UCLA raised more than $611 million in gifts and pledges in the fiscal year ending June 30, exceeding its annual goal and drawing donors from all 50 states and 72 countries.

“Generous donors at all levels have continued to partner with UCLA to effect meaningful change on campus, in the community and around the world,” said Chancellor Gene Block. “Despite a challenging year, our friends have once again demonstrated their extraordinary commitment to UCLA’s mission of education, research and service.”

In response to conditions created by the COVID-19 pandemic, many donors focused on students’ need to adapt to distance learning, access for students from underrepresented groups, and timely research on global issues.

For the 2020–21 fiscal year, UCLA received more than 75,000 gifts, nearly 95% of which were less than $10,000. Donors made 34,680 online gifts, and 24,353 alumni gave back to their alma mater. The campus also received 84 gifts of $1 million or more.

“From meeting immediate needs to seeding recovery and rejuvenation, UCLA’s diversity of donors and their passions and gifts are sustaining and advancing our invaluable work,” said Rhea Turteltaub, UCLA’s vice chancellor for external affairs. “Thanks to their generous support, students, faculty and the campus stand ready to help society reemerge from the pandemic stronger than ever.”

Support for students

Supporting scholarships, fellowships and student programs remained among UCLA’s key fundraising priorities, particularly as students adapted to remote learning while, in many cases, their families suffered pandemic-related financial hardships. UCLA admitted its most accomplished incoming class this year, and as the campus welcomes students from diverse ethnic and economic backgrounds, philanthropy enables many of them to choose UCLA without taking on too much debt.

► Visit the Philanthropy Forward site to learn more about how philanthropy advances UCLA’s mission

Last fiscal year, donors established funds to support undergraduate students from different regions — including Robin Luce-Fahey and Sean Fahey’s gift for Los Angeles students and Robert and Maxine Halem’s gift for students from the Gilroy and Salinas area — and in various units, including a gift from Ric Carlson for the UCLA College’s Division of Undergraduate Education. UCLA also celebrated the first cohort of Tisch Scholars, benefiting from a $10 million gift from Steve Tisch in 2019 to support middle-income students.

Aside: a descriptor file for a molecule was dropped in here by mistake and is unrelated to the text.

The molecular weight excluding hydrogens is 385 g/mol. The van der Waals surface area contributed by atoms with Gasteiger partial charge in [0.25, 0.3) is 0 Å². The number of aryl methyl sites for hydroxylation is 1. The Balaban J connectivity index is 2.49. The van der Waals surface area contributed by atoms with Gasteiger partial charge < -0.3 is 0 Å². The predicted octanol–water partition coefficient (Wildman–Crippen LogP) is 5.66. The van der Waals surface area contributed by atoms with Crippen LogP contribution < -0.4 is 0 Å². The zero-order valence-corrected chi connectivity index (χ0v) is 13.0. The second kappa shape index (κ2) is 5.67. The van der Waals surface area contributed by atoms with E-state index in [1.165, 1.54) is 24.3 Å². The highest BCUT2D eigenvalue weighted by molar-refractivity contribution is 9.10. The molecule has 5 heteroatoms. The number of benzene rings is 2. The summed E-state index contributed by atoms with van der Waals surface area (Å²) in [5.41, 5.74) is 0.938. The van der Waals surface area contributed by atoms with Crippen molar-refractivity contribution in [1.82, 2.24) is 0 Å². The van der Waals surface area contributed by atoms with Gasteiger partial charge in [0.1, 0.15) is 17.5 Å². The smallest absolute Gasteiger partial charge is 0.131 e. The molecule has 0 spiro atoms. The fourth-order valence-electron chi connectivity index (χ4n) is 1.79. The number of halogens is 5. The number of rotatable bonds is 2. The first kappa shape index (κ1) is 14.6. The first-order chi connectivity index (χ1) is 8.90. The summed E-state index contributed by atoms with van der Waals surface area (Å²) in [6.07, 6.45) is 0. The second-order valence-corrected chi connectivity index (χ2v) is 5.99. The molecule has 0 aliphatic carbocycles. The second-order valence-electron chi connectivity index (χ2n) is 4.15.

At the graduate level, UCLA School of Law received the largest contribution ever made by a tribe to a law school, $15 million from the Federated Indians of Graton Rancheria, to fund scholarships for Native American and other students pursuing careers as tribal legal advocates. Gifts to the UCLA Anderson School of Management established and enhanced several fellowships. L.A. Care Health Plan added to its 2018 full medical school scholarship for students at the David Geffen School of Medicine at UCLA who are planning to work in underserved communities. Those scholarships, along with Leaders of Tomorrow Scholarship awards, add to the transformative legacy of support for medical students created by David Geffen through the David Geffen Medical Scholarships, which as of 2021 has reached a total of 363 recipients. And friends of the late Ron Baham, a UCLA alumnus, crowdfunded a UCLA Spark campaign to endow an existing comedy fellowship in his memory at the UCLA School of Theater, Film and Television.

In January, UCLA Athletics concluded its Bruin Support Program to maintain assistance for student-athletes during the pandemic. The initiative raised nearly $4.4 million through 890 individual gifts during 2020–21. Overall, donations to the Wooden Athletic Fund exceeded $11 million from more than 4,000 donors, benefiting nearly 700 student-athletes on UCLA’s 25 teams.

Donors also made significant gifts to student affairs programs. Jill and Timothy Harmon gave $1 million to create an endowment for the Bruin Guardian Scholars program, which supports hundreds of UCLA students who are or were in foster care. For students in the LGBTQ community, Pat and Michael Palazzolo established a scholarship and LGBTQ equity fund in memory of their son and brother, Matthew Palazzolo, a UCLA alumnus.

Spurring societal progress